Thursday, January 31, 2008

Something Different

I completed a new painting today - well, at least I think I've completed it.  I had posted it earlier today but I have since changed it, tweaked it here and there.  It's different from anything I've ever done in terms of technique.  I was inspired by the colors used by the Italian artist Nicola Simbari.  After completing the other paintings of the greyhound, Kent and the two family portraits I needed to do something different, something loose and colorful.

So may I present to you, "Maui Dawn".

Wednesday, January 30, 2008

The Detroit Institute of Arts, a Sparkling Gem on a Winter's Day

For those of you in the metropolitan Detroit area, if you haven't been to the "new" DIA, shame on you and get yourself to the museum!  My husband and I have been there twice now.  The first time was for the advanced opening for members.  It was a wonderful experience.  The galleries are gorgeous and it's new layout is very user friendly.  It's almost indescribable how wonderful it is.  Really.  It's fabulous.  

The second time was this past Sunday.  We had spent the morning doing the usual: hangin' out, drinking our coffee, reading the paper... and it would have been lovely to just stay holed up in the house, snuggled under afghans, reading - but we had decided on Saturday to visit the DIA on Sunday and we were sticking to it.  Boy, am I glad we did!  It was just as wonderful as before.   I had said to my husband that I didn't want to "do" the entire museum.  It just becomes overwhelming and a chore, rather than an enjoyable experience.  We decided to visit some of the galleries that hadn't been open at the grand opening or that we'd missed the first time and of course, revisit our "favs".  Speaking of which, I have a new "fav": the Prints and Drawings Gallery.  There's an energy in drawings that isn't present in paintings, but that's a whole different blog entry...  When you go, look for the small little Ingres drawing of a woman.  It is just exquisite.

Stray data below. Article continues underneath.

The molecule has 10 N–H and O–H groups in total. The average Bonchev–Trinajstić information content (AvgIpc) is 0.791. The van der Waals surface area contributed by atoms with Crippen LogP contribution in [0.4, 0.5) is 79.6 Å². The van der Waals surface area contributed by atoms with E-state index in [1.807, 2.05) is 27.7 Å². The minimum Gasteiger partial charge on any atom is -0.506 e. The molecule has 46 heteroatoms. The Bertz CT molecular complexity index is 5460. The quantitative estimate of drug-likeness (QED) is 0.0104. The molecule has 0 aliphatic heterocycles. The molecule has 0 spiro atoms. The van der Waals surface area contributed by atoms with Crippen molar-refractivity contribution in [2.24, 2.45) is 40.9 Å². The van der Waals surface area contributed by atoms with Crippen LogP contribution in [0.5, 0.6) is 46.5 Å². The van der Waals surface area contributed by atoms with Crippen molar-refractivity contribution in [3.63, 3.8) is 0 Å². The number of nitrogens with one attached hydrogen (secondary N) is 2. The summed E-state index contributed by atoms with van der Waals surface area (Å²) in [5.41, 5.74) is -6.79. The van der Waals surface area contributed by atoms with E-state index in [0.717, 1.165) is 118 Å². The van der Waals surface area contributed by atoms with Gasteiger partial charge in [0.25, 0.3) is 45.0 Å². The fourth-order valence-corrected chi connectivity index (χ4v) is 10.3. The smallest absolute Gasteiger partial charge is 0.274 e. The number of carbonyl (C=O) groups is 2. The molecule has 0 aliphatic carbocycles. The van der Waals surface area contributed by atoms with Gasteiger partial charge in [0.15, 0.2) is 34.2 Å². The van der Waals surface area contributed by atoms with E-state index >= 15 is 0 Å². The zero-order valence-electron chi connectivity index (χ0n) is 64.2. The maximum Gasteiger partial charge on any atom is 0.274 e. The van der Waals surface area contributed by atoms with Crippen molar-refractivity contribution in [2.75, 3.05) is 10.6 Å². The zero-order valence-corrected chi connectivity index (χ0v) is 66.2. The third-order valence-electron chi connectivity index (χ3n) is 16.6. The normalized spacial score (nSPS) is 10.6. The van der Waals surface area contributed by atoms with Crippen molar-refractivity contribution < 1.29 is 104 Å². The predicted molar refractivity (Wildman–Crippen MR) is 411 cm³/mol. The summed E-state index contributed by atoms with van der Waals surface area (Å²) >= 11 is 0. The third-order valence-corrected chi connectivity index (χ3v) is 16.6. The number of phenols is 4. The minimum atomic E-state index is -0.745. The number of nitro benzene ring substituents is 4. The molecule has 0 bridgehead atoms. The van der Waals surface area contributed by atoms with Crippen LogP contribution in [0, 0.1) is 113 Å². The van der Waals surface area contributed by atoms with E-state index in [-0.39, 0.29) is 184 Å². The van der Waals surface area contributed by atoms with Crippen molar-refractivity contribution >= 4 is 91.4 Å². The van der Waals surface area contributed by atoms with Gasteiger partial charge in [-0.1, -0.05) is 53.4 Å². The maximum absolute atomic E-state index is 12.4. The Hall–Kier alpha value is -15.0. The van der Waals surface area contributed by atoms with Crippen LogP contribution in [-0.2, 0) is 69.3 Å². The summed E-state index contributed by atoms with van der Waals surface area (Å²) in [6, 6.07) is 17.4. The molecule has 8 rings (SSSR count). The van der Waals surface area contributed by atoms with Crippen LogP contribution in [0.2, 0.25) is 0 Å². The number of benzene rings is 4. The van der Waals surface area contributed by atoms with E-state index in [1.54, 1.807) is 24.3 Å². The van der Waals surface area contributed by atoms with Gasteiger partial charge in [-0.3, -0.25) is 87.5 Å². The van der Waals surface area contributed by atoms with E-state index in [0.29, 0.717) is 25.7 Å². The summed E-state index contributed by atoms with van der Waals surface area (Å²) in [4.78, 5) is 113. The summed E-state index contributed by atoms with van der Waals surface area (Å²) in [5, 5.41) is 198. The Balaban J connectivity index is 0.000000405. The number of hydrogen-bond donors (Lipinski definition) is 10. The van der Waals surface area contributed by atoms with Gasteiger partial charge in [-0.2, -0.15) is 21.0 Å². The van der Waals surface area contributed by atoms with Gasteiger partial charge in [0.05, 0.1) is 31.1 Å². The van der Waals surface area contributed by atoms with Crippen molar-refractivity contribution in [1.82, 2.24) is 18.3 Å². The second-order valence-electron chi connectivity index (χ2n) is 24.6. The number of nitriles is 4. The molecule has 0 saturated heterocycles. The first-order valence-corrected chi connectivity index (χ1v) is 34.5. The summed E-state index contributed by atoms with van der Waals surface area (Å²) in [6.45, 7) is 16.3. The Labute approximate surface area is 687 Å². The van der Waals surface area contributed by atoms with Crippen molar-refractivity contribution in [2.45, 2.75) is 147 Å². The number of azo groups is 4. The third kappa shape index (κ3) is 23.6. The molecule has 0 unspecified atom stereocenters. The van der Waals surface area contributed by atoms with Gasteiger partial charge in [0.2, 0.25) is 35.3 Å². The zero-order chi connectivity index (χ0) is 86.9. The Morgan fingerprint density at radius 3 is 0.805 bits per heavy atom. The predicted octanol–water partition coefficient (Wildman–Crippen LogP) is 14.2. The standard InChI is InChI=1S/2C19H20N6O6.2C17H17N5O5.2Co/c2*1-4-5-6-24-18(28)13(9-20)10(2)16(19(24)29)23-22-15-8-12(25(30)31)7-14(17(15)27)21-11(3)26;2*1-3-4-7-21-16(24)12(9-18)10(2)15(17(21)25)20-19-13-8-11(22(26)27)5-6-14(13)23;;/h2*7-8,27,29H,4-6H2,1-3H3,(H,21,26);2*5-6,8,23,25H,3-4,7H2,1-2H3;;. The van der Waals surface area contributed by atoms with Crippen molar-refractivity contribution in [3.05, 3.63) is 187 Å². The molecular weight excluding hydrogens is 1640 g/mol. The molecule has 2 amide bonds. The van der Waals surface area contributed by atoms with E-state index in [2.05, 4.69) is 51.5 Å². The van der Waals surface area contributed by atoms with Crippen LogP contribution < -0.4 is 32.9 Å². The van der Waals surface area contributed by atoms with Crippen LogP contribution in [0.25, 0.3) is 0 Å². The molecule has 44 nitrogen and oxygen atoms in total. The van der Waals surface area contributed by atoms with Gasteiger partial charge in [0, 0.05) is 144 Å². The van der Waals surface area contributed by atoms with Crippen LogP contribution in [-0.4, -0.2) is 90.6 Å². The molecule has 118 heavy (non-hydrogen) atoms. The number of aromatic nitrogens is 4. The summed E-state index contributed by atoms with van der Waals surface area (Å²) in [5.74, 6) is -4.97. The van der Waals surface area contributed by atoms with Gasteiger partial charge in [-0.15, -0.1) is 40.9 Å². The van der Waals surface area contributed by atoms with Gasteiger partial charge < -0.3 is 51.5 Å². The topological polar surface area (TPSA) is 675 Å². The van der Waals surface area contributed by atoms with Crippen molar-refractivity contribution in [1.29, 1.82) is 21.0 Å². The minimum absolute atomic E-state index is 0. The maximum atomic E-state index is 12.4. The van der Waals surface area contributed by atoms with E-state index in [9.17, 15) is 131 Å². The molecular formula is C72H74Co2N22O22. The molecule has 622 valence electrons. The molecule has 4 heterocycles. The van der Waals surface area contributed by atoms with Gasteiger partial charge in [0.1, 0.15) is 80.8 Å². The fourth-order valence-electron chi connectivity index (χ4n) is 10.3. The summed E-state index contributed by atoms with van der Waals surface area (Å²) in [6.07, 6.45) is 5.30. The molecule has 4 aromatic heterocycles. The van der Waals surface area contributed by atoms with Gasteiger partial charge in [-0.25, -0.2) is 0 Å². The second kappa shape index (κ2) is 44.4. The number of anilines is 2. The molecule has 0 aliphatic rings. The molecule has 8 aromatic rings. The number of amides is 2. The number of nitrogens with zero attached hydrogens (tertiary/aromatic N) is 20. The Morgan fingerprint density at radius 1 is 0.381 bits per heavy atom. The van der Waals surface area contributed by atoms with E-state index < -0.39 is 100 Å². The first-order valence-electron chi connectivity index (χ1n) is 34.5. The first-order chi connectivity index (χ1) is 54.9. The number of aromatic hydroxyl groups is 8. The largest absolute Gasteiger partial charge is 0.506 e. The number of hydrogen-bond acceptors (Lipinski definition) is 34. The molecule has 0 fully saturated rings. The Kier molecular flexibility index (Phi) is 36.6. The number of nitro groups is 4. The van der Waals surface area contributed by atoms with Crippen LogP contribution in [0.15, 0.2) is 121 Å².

To tackle the DIA in this manner is really the way to enjoy a museum and being members allows for such a leisurely visit because you feel like it's "yours" to enjoy on your timetable, as many times during the membership period as you like.  Of course, living within a reasonable distance helps, too.  But, you know what I mean... think about the times you've been to a museum (or zoo!) that you're not a member of.  There's the tendency to go on a "forced march", to go to all the exhibits, all the galleries, (all the animals) - to make sure you get your ticket's worth.  No wonder children tend to roll their eyes when you say, "Let's go to the____  museum!"